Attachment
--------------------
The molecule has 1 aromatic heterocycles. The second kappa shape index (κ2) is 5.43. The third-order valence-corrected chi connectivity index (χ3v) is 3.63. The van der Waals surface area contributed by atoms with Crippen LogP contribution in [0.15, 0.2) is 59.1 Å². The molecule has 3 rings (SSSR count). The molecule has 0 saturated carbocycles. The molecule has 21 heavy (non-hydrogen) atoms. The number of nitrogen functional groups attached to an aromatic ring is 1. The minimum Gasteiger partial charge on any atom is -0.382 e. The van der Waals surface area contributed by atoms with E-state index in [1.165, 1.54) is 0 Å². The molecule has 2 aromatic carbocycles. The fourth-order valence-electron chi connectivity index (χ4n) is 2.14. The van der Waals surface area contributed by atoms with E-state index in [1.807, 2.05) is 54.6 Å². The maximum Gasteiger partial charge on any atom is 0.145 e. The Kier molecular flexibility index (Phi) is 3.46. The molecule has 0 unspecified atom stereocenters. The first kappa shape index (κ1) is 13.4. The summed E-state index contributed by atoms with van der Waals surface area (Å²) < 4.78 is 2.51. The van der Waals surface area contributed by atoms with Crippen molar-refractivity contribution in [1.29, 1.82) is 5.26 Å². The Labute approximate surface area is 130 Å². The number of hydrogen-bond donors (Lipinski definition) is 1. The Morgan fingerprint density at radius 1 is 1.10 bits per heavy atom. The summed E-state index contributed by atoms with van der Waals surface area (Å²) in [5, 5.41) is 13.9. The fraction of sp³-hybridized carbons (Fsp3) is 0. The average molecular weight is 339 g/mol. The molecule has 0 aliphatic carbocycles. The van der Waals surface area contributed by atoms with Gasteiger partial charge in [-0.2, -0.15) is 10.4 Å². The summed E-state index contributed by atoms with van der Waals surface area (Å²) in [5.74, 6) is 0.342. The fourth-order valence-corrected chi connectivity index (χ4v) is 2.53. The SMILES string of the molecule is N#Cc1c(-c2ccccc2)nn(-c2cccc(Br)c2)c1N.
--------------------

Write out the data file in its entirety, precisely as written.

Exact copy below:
The molecule has 1 aromatic heterocycles. The second kappa shape index (κ2) is 5.43. The third-order valence-corrected chi connectivity index (χ3v) is 3.63. The van der Waals surface area contributed by atoms with Crippen LogP contribution in [0.15, 0.2) is 59.1 Å². The molecule has 3 rings (SSSR count). The molecule has 0 saturated carbocycles. The molecule has 21 heavy (non-hydrogen) atoms. The number of nitrogen functional groups attached to an aromatic ring is 1. The minimum Gasteiger partial charge on any atom is -0.382 e. The van der Waals surface area contributed by atoms with E-state index in [1.165, 1.54) is 0 Å². The molecule has 2 aromatic carbocycles. The fourth-order valence-electron chi connectivity index (χ4n) is 2.14. The van der Waals surface area contributed by atoms with E-state index in [1.807, 2.05) is 54.6 Å². The maximum Gasteiger partial charge on any atom is 0.145 e. The Kier molecular flexibility index (Phi) is 3.46. The molecule has 0 unspecified atom stereocenters. The first kappa shape index (κ1) is 13.4. The summed E-state index contributed by atoms with van der Waals surface area (Å²) < 4.78 is 2.51. The van der Waals surface area contributed by atoms with Crippen molar-refractivity contribution in [1.29, 1.82) is 5.26 Å². The Labute approximate surface area is 130 Å². The number of hydrogen-bond donors (Lipinski definition) is 1. The Morgan fingerprint density at radius 1 is 1.10 bits per heavy atom. The summed E-state index contributed by atoms with van der Waals surface area (Å²) in [5, 5.41) is 13.9. The fraction of sp³-hybridized carbons (Fsp3) is 0. The average molecular weight is 339 g/mol. The molecule has 0 aliphatic carbocycles. The van der Waals surface area contributed by atoms with Gasteiger partial charge in [-0.2, -0.15) is 10.4 Å². The summed E-state index contributed by atoms with van der Waals surface area (Å²) in [5.74, 6) is 0.342. The fourth-order valence-corrected chi connectivity index (χ4v) is 2.53. The SMILES string of the molecule is N#Cc1c(-c2ccccc2)nn(-c2cccc(Br)c2)c1N.